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The Keepers of Stories

June, 2022

Dear Friends,

Growing up in a small Iowa town, the library was my second home, and I've continued to be a devoted patron of libraries ever since. When the history of our civilization is written, I think our descendants will regard free public libraries as one of our greatest achievements.

On a recent trip to Fort Wayne, Indiana, I was pleased to discover a gem of a library: the Allen County Public Library, which has one America's largest genealogy collections (only the Family History Library in Salt Lake City is larger), as well as one of the world's best Abraham Lincoln collections. 

If you've read my book The Soul of the Family Tree, you might remember that in it I speculate about what happened to the daughter of my great-great-grandfather Hans. He'd left a ten-year-old daughter behind when he immigrated to America in 1850 and I wondered if the two had ever seen each other again. 

Thanks to researchers at the Allen County Library's Genealogy Center, I learned that when she said goodbye to her father in 1850, it wasn't forever. Ten years later she immigrated to America and made her way to the small town in Iowa where Hans lived. Who knows the details of how they got along---not even the expert librarians in the Allen County Library could answer that. But it pleases me to know that the two ended up living in the same area.

If you're interested in genealogy, they might be able to help you, too, either in person or online. The library's free resources include 1.1 million physical items as well as access to nearly 40 billion more items through online databases. 

And if you're an Abraham Lincoln fan, their 
Rolland Center for Lincoln Research can also be accessed either online or in person. The collection includes thousands of photographs, letters, documents and artifacts relating to the sixteenth president.

As a great admirer of Lincoln, I was moved to see some of the original documents relating to his life, from family photos to letters written in his graceful hand (remarkable given his lack of formal education). I loved, too, seeing familiar images projected and expanded, giving me the chance to study their details in a new way. 

All of these treasures are the result of a city that knows the value of a public library. "This community has been in a 125-year love affair with its library," said Curt Witcher, director of special collections at the Allen County Public Library.  "They believe it should be at the center of their civic life, and they've funded it generously for many years. Today it's a resource not only for the community, but for the larger world."

If you've been working on your family history, there's a chance you can contribute to those resources, especially if you have a digitized version of your work. I was delighted that the library accepted a donation of a booklet of memories I'd recorded years ago with my father. They'll keep it safe in their collection, joining more than 70,000 other family histories, and maybe at some point it will provide a clue for someone else's research.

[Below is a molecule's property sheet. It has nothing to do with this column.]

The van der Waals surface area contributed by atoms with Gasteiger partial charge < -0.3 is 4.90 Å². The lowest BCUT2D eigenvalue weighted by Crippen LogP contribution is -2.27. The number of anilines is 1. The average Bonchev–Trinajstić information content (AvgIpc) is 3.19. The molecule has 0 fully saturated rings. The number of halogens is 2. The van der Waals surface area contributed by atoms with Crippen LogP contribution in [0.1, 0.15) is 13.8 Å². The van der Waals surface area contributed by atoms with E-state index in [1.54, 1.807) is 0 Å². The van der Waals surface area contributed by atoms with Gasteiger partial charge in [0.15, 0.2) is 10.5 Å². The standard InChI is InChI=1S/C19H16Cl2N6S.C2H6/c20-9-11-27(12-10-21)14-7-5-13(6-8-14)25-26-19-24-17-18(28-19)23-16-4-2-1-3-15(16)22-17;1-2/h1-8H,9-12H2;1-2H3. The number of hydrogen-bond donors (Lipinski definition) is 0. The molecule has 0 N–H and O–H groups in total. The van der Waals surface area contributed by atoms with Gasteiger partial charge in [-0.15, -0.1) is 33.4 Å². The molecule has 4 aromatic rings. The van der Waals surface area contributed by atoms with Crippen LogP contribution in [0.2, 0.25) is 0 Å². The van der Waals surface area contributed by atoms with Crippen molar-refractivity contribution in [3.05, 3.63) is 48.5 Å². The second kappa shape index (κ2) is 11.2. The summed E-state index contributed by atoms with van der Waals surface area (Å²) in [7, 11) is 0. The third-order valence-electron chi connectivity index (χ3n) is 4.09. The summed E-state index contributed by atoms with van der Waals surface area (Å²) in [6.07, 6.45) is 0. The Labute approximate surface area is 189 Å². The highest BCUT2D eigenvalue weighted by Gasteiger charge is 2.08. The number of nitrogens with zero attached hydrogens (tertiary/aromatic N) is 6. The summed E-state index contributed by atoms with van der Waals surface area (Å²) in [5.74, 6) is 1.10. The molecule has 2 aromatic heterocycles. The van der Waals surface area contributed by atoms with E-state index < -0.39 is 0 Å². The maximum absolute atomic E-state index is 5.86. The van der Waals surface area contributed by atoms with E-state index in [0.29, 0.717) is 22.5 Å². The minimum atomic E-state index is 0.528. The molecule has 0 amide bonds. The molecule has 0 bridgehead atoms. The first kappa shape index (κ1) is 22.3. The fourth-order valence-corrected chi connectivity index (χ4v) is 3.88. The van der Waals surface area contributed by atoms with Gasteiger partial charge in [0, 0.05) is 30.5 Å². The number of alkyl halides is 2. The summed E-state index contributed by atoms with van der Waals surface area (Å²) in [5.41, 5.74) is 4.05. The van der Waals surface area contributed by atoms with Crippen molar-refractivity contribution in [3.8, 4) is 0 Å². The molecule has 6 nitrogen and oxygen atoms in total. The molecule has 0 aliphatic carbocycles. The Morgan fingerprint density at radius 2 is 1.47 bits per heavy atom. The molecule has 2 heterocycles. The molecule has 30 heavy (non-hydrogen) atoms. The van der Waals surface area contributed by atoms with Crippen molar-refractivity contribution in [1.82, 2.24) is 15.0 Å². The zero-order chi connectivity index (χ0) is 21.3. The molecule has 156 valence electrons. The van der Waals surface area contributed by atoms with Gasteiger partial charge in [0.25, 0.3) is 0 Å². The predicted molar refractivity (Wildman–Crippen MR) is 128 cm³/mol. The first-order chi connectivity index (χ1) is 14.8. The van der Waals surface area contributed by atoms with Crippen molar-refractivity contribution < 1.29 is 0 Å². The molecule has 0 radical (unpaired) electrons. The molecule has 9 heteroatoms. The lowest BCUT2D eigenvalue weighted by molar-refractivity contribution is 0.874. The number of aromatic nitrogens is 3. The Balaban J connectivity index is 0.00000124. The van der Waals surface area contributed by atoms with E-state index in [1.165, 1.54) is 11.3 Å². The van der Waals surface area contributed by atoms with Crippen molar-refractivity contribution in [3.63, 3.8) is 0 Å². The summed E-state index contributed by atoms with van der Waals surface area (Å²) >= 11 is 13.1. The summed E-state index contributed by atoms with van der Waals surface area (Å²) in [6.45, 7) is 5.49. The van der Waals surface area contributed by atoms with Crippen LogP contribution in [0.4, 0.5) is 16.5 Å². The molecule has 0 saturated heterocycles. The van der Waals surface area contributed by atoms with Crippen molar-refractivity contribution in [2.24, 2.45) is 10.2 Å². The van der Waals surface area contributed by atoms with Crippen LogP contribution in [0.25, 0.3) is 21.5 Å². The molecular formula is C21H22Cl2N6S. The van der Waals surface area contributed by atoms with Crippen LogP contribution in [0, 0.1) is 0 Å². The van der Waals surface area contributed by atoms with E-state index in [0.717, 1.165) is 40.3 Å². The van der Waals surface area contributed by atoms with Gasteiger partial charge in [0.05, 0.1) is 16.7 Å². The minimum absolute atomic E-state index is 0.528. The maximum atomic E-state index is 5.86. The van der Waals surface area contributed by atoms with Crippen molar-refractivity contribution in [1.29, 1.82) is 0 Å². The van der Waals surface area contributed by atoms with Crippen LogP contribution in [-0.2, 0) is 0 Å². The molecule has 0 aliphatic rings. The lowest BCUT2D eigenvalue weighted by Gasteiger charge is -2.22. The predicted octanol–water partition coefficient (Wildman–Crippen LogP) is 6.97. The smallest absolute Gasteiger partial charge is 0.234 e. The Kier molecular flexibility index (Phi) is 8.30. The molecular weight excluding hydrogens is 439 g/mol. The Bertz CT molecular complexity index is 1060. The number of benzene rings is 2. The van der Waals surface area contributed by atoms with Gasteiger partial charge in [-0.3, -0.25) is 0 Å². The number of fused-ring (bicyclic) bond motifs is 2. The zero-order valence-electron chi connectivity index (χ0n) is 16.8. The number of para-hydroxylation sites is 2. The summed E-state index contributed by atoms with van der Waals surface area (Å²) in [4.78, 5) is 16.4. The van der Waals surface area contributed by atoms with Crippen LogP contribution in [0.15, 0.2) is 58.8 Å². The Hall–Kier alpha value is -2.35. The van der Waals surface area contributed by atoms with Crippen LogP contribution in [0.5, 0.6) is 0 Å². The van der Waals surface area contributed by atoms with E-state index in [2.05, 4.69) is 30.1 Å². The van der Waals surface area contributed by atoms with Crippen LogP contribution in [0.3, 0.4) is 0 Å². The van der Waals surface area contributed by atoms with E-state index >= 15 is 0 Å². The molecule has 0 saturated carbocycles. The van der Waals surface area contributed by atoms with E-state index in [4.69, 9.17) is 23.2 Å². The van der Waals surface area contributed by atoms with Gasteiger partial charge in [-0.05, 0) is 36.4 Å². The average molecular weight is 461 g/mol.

The story of the Allen County Public Library is a reminder of how important it is to support all our libraries. They are treasure houses for humanity and protectors of our cultural inheritances.  Fund them, donate to them, use them. You'll be glad you did.

All good wishes,



(image credits: Lori Erickson)

Recommended Reading:

In Running Away to Home: Our Family's Journey to Croatia in Search of Who We Are, Where We Came From, and What Really Matters, Jennifer Wilson writes about what happened when she and her family move to her family's ancestral village in Eastern Europe.

Lisa See traces one hundred years of her Chinese-American family in On Gold Mountain, a memoir that explores racism, romance, secret marriages and the blending of two very different cultures.

In A Fifty-Year Silence: Love, War, and a Ruined House in France, Miranda Richmond Mouillot moves to  her grandparents' abandoned house in Europe to discover the truth about their mysterious estrangement. 


News About My Newest Book:

As regular readers of this newsletter know, I'm the author of the new book The Soul of the Family Tree: Ancestors, Stories, and the Spirits We Inherit. See my website for a full list of reviews and media, including my NPR interview with Rick Steves (my portion of the show begins at 13:25).

Interested in doing The Soul of the Family Tree in a book group? You can find discussion questions here

If you've read and enjoyed any of my books, I hope you'll post a review on Amazon, Goodreads, or other online sites. Your review will help other readers discover my work.


My Previous Books:

Near the Exit: Travels with the Not-So-Grim Reaper is about places that have helped me come to terms with mortality. 

“This book’s journey to spiritual places near and far is worth taking.” Library Journal (starred review)

Holy Rover: Journeys in Search of Mystery, Miracles, and God is a memoir told through trips to a dozen holy sites around the world.  

“Whether describing mystical visions or the rhythms of everyday life, Erickson turns the spiritual journey into a series of exciting transformations.” Publishers Weekly (starred review)


Recent Media Appearance:

I was interviewed by Karin Stein of Moms Clean Air Force, an environmental group working to protect children from air pollution and climate change. In our EcoTableTalk we explored women's perspectives on spirituality and the environment and how to remain hopeful in a chaotic world.



Lori Erickson is one of America’s top travel writers specializing in spiritual journeys. She's the author of The Soul of the Family Tree, Near the Exit and Holy Rover. Her website Spiritual Travels features holy sites around the world. 

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